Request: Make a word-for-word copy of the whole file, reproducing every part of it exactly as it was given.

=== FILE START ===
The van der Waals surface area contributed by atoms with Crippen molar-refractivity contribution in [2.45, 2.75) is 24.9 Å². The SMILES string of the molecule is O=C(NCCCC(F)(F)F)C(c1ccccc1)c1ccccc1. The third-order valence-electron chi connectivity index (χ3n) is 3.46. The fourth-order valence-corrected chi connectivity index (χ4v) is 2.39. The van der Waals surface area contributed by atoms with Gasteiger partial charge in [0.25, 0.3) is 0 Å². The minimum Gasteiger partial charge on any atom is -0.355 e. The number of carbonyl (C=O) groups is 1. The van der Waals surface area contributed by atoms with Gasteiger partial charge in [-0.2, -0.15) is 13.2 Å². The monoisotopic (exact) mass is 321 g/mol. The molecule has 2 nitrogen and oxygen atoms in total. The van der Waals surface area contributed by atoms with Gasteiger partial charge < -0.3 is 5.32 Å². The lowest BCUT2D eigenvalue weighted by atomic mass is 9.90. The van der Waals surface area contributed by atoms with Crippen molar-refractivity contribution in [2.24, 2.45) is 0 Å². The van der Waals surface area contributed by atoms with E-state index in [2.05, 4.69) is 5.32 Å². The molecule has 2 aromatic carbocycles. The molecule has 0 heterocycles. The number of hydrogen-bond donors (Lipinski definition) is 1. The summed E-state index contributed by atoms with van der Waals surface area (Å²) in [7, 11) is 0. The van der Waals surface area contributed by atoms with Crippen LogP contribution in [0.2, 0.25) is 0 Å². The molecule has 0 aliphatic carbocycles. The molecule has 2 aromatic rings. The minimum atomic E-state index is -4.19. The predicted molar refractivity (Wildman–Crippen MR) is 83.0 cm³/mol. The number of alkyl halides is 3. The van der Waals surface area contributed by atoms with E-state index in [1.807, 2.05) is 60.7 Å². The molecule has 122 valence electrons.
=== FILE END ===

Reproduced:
The van der Waals surface area contributed by atoms with Crippen molar-refractivity contribution in [2.45, 2.75) is 24.9 Å². The SMILES string of the molecule is O=C(NCCCC(F)(F)F)C(c1ccccc1)c1ccccc1. The third-order valence-electron chi connectivity index (χ3n) is 3.46. The fourth-order valence-corrected chi connectivity index (χ4v) is 2.39. The van der Waals surface area contributed by atoms with Gasteiger partial charge in [0.25, 0.3) is 0 Å². The minimum Gasteiger partial charge on any atom is -0.355 e. The number of carbonyl (C=O) groups is 1. The van der Waals surface area contributed by atoms with Gasteiger partial charge in [-0.2, -0.15) is 13.2 Å². The monoisotopic (exact) mass is 321 g/mol. The molecule has 2 nitrogen and oxygen atoms in total. The van der Waals surface area contributed by atoms with Gasteiger partial charge < -0.3 is 5.32 Å². The lowest BCUT2D eigenvalue weighted by atomic mass is 9.90. The van der Waals surface area contributed by atoms with Crippen molar-refractivity contribution in [2.24, 2.45) is 0 Å². The van der Waals surface area contributed by atoms with E-state index in [2.05, 4.69) is 5.32 Å². The molecule has 2 aromatic carbocycles. The molecule has 0 heterocycles. The number of hydrogen-bond donors (Lipinski definition) is 1. The summed E-state index contributed by atoms with van der Waals surface area (Å²) in [7, 11) is 0. The van der Waals surface area contributed by atoms with Crippen LogP contribution in [0.2, 0.25) is 0 Å². The molecule has 0 aliphatic carbocycles. The molecule has 2 aromatic rings. The minimum atomic E-state index is -4.19. The predicted molar refractivity (Wildman–Crippen MR) is 83.0 cm³/mol. The number of alkyl halides is 3. The van der Waals surface area contributed by atoms with E-state index in [1.807, 2.05) is 60.7 Å². The molecule has 122 valence electrons.